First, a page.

There are few bands as prolific as The Wave Pictures. Keeping track of their discography is a chore in itself, never mind becoming acquainted with it all – they’ve some five self-released albums, a handful of albums and EPs courtesy of Moshi Moshi and countless solo and collaborative releases under their belts. Tonight’s show marks the release of yet another EP. This time it’s a six-tracker called Sweetheart.
The release coincides with their 12 year anniversary, but there’s been little change in sound and style in the Wave Pictures camp – a fact reinforced by tonight’s support act, the band’s original drummer Hugh Noble. He performs the first half of his set alone with his guitar, in the corner of the stage, before being joined by his successor Jonny Helm and bassist Franic Rozycki. He left the band some 10 years ago but seems to be stuck in a Loughborough rehearsal room circa 1998. His lyrics are cringey, sixth form rants and woes, stuck together with Wave Pictures’ style of jutting indie-folk. The only problem is, whereas they’ve taken the formula and run with it, Noble’s yet to manage the first level.
The band themselves pick a surprisingly subdued opening track, Susan Rode The Cyclone, quickly followed by the brilliant Strange Fruit For David, taken from their masterpiece Instant Coffee Baby. It sees them at their lyrical best; the audience knows the words inside out, but that doesn’t stop them laughing at the nonsensical genius of the chorus: “A sculpture is a sculpture, marmalade is marmalade, and a sculpture of marmalade is a sculpture but it isn’t marmalade…”
The highlight of Sweetheart, Cinnamon Baby, is already a crowd favourite. A grimey, bluesy, Nick Cave influenced track, it props the EP up, and while it slots into the set easily with their beefy back catalogue, following track Friday Night In Loughborough serves as a reminder of the brilliance of Instant Coffee Baby. It tells of the inhabitants of their home town and recalls mis-spent hours loitering around local landmarks, all set to a Violent Femmes-esque DIY sound.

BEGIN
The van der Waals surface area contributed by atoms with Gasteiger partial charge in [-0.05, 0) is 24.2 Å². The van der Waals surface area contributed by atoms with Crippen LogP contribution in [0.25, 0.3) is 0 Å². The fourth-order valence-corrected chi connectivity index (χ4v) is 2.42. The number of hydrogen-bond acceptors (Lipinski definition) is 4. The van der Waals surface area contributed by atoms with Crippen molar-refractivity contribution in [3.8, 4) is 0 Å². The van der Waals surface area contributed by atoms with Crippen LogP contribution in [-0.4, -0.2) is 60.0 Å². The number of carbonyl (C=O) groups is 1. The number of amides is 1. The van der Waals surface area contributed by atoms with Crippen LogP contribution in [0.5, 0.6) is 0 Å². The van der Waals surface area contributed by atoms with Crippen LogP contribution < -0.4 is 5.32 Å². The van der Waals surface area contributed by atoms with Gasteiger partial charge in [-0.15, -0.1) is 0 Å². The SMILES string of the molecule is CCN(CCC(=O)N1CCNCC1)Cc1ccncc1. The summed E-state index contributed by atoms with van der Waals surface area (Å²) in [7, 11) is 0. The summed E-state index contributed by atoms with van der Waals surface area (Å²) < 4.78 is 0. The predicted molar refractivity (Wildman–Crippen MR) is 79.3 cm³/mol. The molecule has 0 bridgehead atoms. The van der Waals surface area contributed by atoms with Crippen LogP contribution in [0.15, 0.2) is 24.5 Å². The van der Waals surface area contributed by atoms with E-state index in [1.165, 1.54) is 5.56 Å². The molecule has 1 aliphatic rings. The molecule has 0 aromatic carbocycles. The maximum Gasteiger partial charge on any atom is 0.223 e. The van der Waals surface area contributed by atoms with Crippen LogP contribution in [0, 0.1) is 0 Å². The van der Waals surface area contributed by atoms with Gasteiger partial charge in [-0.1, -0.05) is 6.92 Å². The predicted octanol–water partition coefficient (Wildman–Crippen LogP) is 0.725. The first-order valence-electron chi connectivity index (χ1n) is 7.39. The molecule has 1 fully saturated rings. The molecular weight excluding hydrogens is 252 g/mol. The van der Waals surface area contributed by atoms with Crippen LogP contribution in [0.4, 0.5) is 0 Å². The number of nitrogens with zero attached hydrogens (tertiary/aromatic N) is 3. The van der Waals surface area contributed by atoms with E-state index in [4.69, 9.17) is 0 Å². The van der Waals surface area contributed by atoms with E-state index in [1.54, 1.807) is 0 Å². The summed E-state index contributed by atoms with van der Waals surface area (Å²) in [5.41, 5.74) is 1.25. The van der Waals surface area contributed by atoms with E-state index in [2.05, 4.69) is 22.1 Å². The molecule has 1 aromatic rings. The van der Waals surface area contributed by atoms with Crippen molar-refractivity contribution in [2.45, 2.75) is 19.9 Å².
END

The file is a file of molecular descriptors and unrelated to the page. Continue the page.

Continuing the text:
With so many songs to choose from, fans could be forgiven for expecting a different set at every gig, but there are certain traditions the band stick to. A highlight of their live show is when a seemingly reluctant Jonny ‘Huddersfield’ Helm leaves the drums to take to the mic for Sleepy Eye – a heartbreaking love song that has the crowd enthralled, equally laughing and awwing. He nods his head around, and sways with his arms behind his back like a toddler at a nativity play, but his audience are so captivated by this gangly, unassuming youth, that you can hear the door at the back of the venue creak open.
Taking advantage of Helm’s likeability, his wild drum solo peps things up during a speeded up version of I Love You Like A Madman, and he’s back on vocals during the encore for Now You Are Pregnant, looking utterly clueless as he delivers the wide-eyed line: “Johnny Cash died tonight and you say it’s not like Elvis though is it…” The show’s aptly wrapped up with Just Like A Drummer, which sees Helm shaking off the shyness he adapts onstage, bashing the drums with the confidence that saw him doing his best Bez impression, playing meracas onstage with Allo Darlin’ the night before.
He’s the star of the show, and adds a personal, intimate edge to a gig that feels a bit too big for them. In contrast to their show at the Borderline earlier this year, it’s not quite a sell-out and, with the exception of Jonny’s songs, sections of the crowd are happy to chatter among themselves between the big numbers, and the writhing guitar solos feel a little grandiose. At this point in their career, a few records after their big album, they’re unlikely to pick up new fans, so may well be better off sticking to little venues and looking after the ones they’ve already got.